• Posted by Nick Honachefsky
  • On January 18, 2019
  • Comments
  •  3

As we reap the rewards of a solid blackfishing season so far this winter, its easy to get bogged down in the intricacies of choosing the right rod and reel to battle the bulldogs, but just as important, certain accessories outside of the terminal tackle must be brought to make blackfishing a productive endeavor.

Before you even get started dropping baits, when setting up on a wreck, have a pre-prepared marker buoy to drop down and mark the wreck for easier pinpoint anchoring. A simple sash weight tied with 125 feet of 1/8 inch rope wrapped around a Clorox bottle will suffice to unfurl and mark the wreck.

You’ll be using plenty of green and white legger crabs as baits, but the crabs aren’t going to cut themselves. A solid pair of strong, sharp cutting scissors are needed to cut through the hard shells of crabs, trim legs off, and cut off claws. Large whitelegger crabs with a 5-inch carapace can’t be cut in half with scissors, so utilize a Bubba Blade 12-inch Flex knife to halve and cut legs off the big crustaceans.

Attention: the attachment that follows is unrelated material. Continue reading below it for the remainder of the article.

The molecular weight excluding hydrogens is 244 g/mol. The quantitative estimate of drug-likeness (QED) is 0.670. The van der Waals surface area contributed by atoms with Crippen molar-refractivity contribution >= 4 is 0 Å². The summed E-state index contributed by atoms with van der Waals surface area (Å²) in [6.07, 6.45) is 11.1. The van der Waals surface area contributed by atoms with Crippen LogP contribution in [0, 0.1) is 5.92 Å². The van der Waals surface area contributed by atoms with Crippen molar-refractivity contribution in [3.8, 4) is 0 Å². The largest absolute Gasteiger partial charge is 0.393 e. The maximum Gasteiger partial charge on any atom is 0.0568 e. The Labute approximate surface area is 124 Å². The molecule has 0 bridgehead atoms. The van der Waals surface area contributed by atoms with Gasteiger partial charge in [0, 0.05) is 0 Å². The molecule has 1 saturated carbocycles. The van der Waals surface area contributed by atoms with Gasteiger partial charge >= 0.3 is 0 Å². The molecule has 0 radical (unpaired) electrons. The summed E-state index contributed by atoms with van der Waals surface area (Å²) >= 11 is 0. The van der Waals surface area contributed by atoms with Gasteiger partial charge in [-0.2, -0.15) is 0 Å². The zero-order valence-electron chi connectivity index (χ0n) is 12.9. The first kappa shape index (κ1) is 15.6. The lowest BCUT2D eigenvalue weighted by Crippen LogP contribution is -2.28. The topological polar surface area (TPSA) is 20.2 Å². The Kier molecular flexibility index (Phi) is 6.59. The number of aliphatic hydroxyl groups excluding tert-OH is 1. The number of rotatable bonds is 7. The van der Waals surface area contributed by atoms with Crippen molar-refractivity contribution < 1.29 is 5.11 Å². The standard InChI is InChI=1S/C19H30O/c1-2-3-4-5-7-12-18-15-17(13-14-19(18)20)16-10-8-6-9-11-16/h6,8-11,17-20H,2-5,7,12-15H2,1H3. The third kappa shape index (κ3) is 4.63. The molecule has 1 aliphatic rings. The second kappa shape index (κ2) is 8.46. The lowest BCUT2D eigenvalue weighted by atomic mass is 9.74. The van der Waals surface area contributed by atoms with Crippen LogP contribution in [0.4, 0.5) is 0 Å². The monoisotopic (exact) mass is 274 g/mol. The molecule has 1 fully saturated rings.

Wet hands coming from constant handling of slippery blackfish and slimy crab baits will instantly freeze into useless blocks of ice on subzero days. Fleece-lined Neoprene Glacier Gloves with the peel back fingertips are smart to wear not only to keep your hands warm and dry, but as added grip on the slimy baits and fish.

Most fish are lip hooked, thus a sturdy pair of needlenose pliers or a dehooker is used to dislodge hooks from the toothy maw of a tog. On the end game, bring a Rapala digital scale to weigh the whitechinners and release them unharmed as well possess as a Rapala retractable ruler to be sure you are in compliance with the length regulations.

And finally, to bring a blackfish into the boat, set up with a wide mouth, rubber mesh EGO net to dip under a chunky tautog. The rubber netting will prevent scraping off any of the protective fish slime the tog relies upon when rooting down into crevasses of wreck structures. Sure, the proper rods and reels can make or break a tog trip, but accessories to make the day run smoothly are just as important.


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